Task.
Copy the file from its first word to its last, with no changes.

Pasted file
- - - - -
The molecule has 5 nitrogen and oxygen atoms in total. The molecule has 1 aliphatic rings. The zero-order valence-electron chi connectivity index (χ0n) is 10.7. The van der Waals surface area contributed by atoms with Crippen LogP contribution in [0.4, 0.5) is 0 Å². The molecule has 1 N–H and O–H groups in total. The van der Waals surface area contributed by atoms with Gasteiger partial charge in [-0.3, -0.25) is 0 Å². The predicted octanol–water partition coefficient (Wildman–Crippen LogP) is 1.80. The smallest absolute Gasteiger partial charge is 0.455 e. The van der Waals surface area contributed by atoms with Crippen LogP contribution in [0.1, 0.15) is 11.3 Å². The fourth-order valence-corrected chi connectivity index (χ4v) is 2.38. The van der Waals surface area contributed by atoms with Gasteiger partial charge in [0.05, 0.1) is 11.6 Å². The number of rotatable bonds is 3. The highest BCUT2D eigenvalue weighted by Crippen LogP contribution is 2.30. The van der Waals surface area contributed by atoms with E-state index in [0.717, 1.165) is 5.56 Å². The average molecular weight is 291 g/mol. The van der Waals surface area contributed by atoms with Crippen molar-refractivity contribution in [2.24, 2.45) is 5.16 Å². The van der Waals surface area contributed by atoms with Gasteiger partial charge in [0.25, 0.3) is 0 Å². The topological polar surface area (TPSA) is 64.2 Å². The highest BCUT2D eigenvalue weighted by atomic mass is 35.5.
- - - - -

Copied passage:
The molecule has 5 nitrogen and oxygen atoms in total. The molecule has 1 aliphatic rings. The zero-order valence-electron chi connectivity index (χ0n) is 10.7. The van der Waals surface area contributed by atoms with Crippen LogP contribution in [0.4, 0.5) is 0 Å². The molecule has 1 N–H and O–H groups in total. The van der Waals surface area contributed by atoms with Gasteiger partial charge in [-0.3, -0.25) is 0 Å². The predicted octanol–water partition coefficient (Wildman–Crippen LogP) is 1.80. The smallest absolute Gasteiger partial charge is 0.455 e. The van der Waals surface area contributed by atoms with Crippen LogP contribution in [0.1, 0.15) is 11.3 Å². The fourth-order valence-corrected chi connectivity index (χ4v) is 2.38. The van der Waals surface area contributed by atoms with Gasteiger partial charge in [0.05, 0.1) is 11.6 Å². The number of rotatable bonds is 3. The highest BCUT2D eigenvalue weighted by Crippen LogP contribution is 2.30. The van der Waals surface area contributed by atoms with E-state index in [0.717, 1.165) is 5.56 Å². The average molecular weight is 291 g/mol. The van der Waals surface area contributed by atoms with Crippen molar-refractivity contribution in [2.24, 2.45) is 5.16 Å². The van der Waals surface area contributed by atoms with Gasteiger partial charge in [0.25, 0.3) is 0 Å². The topological polar surface area (TPSA) is 64.2 Å². The highest BCUT2D eigenvalue weighted by atomic mass is 35.5.